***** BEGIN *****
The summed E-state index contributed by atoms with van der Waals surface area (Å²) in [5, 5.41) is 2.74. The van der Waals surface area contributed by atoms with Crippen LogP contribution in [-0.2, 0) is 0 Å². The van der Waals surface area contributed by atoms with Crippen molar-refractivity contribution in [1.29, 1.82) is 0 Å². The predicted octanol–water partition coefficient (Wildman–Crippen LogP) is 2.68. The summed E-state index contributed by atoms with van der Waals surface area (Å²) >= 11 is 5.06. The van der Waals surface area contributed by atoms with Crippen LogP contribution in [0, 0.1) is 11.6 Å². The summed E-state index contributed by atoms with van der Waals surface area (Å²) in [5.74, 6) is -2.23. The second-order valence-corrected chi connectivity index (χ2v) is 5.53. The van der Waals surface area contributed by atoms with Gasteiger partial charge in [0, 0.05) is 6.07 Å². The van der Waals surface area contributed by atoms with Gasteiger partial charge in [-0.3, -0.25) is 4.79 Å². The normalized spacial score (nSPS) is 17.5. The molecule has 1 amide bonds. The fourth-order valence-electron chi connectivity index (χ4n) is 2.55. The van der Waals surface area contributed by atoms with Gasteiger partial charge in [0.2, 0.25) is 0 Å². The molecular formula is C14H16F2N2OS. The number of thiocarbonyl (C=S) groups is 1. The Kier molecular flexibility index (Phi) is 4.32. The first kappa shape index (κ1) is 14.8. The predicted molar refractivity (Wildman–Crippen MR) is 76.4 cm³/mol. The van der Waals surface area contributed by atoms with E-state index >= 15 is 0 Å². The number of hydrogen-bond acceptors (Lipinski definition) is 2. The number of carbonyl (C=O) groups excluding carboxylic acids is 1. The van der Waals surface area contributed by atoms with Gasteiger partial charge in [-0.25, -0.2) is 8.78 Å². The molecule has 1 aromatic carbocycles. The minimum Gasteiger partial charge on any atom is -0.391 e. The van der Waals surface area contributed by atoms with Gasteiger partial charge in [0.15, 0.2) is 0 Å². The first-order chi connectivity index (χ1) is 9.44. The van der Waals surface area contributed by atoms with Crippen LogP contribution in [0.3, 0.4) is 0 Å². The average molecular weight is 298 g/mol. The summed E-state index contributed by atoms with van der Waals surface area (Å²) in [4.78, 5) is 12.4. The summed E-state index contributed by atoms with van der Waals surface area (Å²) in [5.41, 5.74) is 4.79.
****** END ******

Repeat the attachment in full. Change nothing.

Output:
The summed E-state index contributed by atoms with van der Waals surface area (Å²) in [5, 5.41) is 2.74. The van der Waals surface area contributed by atoms with Crippen LogP contribution in [-0.2, 0) is 0 Å². The van der Waals surface area contributed by atoms with Crippen molar-refractivity contribution in [1.29, 1.82) is 0 Å². The predicted octanol–water partition coefficient (Wildman–Crippen LogP) is 2.68. The summed E-state index contributed by atoms with van der Waals surface area (Å²) >= 11 is 5.06. The van der Waals surface area contributed by atoms with Crippen LogP contribution in [0, 0.1) is 11.6 Å². The summed E-state index contributed by atoms with van der Waals surface area (Å²) in [5.74, 6) is -2.23. The second-order valence-corrected chi connectivity index (χ2v) is 5.53. The van der Waals surface area contributed by atoms with Gasteiger partial charge in [0, 0.05) is 6.07 Å². The van der Waals surface area contributed by atoms with Gasteiger partial charge in [-0.3, -0.25) is 4.79 Å². The normalized spacial score (nSPS) is 17.5. The molecule has 1 amide bonds. The fourth-order valence-electron chi connectivity index (χ4n) is 2.55. The van der Waals surface area contributed by atoms with Gasteiger partial charge in [0.2, 0.25) is 0 Å². The molecular formula is C14H16F2N2OS. The number of thiocarbonyl (C=S) groups is 1. The Kier molecular flexibility index (Phi) is 4.32. The first kappa shape index (κ1) is 14.8. The predicted molar refractivity (Wildman–Crippen MR) is 76.4 cm³/mol. The van der Waals surface area contributed by atoms with E-state index >= 15 is 0 Å². The number of hydrogen-bond acceptors (Lipinski definition) is 2. The number of carbonyl (C=O) groups excluding carboxylic acids is 1. The van der Waals surface area contributed by atoms with Gasteiger partial charge in [-0.25, -0.2) is 8.78 Å². The molecule has 1 aromatic carbocycles. The minimum Gasteiger partial charge on any atom is -0.391 e. The van der Waals surface area contributed by atoms with Gasteiger partial charge in [0.15, 0.2) is 0 Å². The first-order chi connectivity index (χ1) is 9.44. The van der Waals surface area contributed by atoms with Crippen LogP contribution in [0.3, 0.4) is 0 Å². The average molecular weight is 298 g/mol. The summed E-state index contributed by atoms with van der Waals surface area (Å²) in [4.78, 5) is 12.4. The summed E-state index contributed by atoms with van der Waals surface area (Å²) in [5.41, 5.74) is 4.79.